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Congress Pressured To Enact GPS Tracking Reform After Supreme Court Refused Hearing Cell Phone Case

Congress Pressured To Enact GPS Tracking Reform After Supreme Court Refused Hearing Cell Phone Case

This week, United States senators and House representatives are pressuring Congress to move along with certain bills that would limit GPS tracking and smartphone surveillance after the Supreme Court opted to refuse hearing a cell phone case a few days ago. What happened last Monday was that the justices decided on not reviewing a federal court’s decision from earlier in 2015 that police forces do not to given a warrant in order to seize and even search cell phone records that disclose a mobile user’s location. 


Because the Supreme Court passed on this particular issue, cell phone tracking reform is now thrown the US Congress where it will have to make its way through ever complicated processes. This decision led various privacy advocates on the Capitol hill to reintroduce proposals, making cell phone tracking a hot topic. Democrat Senator Al Franken from the state of Minnesota has a bill that goes after “stalking” mobile apps that abusers take advantage of in retrieving the location information of their victims. Senator Franken’s bill would also mandate that companies get permission from mobile users before they gather data on location from consumers, plus permission to share that type of information to third parties.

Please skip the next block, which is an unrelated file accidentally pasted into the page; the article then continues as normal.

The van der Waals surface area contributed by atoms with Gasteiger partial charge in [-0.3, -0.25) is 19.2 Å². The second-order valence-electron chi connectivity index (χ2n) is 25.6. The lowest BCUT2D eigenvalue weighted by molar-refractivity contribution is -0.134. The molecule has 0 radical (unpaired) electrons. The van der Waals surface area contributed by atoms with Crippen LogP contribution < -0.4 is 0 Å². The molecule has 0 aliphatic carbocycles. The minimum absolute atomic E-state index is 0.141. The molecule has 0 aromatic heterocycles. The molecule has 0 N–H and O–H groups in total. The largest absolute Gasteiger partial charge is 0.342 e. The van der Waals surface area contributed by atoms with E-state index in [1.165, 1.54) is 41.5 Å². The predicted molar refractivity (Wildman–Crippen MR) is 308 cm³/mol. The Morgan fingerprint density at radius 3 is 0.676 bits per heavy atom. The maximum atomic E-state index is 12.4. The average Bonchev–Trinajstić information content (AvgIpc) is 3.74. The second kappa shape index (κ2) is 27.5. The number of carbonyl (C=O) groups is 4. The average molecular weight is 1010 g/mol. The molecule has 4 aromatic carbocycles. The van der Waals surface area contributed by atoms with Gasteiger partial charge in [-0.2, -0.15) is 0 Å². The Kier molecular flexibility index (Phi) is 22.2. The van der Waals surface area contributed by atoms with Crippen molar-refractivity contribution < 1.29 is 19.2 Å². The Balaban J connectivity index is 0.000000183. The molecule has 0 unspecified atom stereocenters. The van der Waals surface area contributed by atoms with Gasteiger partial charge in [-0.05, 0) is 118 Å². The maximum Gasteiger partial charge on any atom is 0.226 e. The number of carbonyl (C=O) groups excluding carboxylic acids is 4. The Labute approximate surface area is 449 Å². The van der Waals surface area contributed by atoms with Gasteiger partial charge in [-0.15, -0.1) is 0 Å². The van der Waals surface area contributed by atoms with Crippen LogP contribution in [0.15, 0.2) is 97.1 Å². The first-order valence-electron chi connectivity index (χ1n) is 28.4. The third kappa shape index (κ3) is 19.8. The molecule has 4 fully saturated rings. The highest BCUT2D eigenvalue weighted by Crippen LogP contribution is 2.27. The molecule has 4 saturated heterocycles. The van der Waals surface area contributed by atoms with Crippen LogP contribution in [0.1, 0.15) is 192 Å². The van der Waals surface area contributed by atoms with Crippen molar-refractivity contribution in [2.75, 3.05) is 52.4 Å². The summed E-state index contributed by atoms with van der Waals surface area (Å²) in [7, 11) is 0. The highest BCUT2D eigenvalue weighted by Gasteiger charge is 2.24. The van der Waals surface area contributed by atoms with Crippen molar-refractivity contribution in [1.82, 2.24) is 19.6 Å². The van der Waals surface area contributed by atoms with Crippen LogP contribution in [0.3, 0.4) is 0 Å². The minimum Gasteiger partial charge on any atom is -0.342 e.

Senator Ron Wyden, yet another Democrat from the state of Oregon, also made a reference to the news of the Supreme court decision in highlighting his GPS Act, which he co-sponsored with Republican Congressman Jason Chaffetz. The GPS Act is designed to establish clearer rules on how law enforcement forces can make use of GPS tracking information without being given a warrant.


On top of Senator Franken’s and Senator Wyden’s bills, a certain group of solons on the House Oversight Committee wrote a letter demanding that US federal agencies be more transparent in how they make use of Stingray technology. The lawmakers sent letters to 24 agencies, including the National Science Foundation. Stingray technology is widely use by a wide number of government agencies, even the Internal Revenue Service (IRS).


For those not in the know, Stingray devices can be used similar to cell phone towers, essentially letting law enforcement agencies gather data sent from mobile devices without warrants. Despite the fact that the Department of Justice and the Department of Homeland Security have amended their Stingray practices by securing warrants, other federal agencies have not yet followed their lead. Moreover, local law enforcement agencies, depending on local jurisdiction laws, often use Stingray technology without warrants.